GreenBiz.com (07/17/15) Guevara-Stone, Laurie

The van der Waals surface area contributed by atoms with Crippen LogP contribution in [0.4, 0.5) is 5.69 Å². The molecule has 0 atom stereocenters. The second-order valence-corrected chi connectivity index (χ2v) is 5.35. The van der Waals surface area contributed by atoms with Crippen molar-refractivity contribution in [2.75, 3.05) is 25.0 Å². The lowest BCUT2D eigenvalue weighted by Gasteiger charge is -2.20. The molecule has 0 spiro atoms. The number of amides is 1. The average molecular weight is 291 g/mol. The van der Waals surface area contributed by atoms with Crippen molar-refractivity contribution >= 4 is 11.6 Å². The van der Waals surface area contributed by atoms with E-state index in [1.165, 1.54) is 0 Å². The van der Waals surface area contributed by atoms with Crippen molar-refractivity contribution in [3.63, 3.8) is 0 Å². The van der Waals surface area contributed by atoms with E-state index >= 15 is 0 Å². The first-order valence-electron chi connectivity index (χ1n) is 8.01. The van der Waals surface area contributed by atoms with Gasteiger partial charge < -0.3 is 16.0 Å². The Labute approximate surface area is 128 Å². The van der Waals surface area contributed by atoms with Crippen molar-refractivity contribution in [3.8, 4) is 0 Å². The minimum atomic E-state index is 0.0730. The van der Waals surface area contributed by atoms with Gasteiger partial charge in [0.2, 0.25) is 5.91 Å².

Just as wearable fitness-tracking devices provide data to help the wearer improve their fitness level, tracking a building's energy performance can help improve its performance. Data that is more specific is more useful, according to a Johnson Controls study, which found user-specific data helps engage people in energy management. The study also found disaggregating building data down to the personal level helps individual occupants see the impact their decisions have on the building's performance. Wearable fitness trackers are tied into social networks to capitalize on people's natural competitiveness as a fitness tool. Likewise, when people learn their neighbors use less energy than they do, they cut their consumption. Utilities companies are beginning to exploit this tendency by providing comparative data on consumers' monthly energy bills. Opower enables residents to compare energy use with neighbors, and to set goals and track their progress resulting in a 3.5 percent savings over 90 utilities. Providing energy feedback and savings goals resulted in a 20 percent energy savings in an Eindhoven University of Technology study. Lucid Design Group created a building dashboard for commercial buildings that enabled departments in a multinational media company to see which department could reduce their energy use the most. The competition saved 47,000 kWh in two weeks, or $5,000 in energy savings.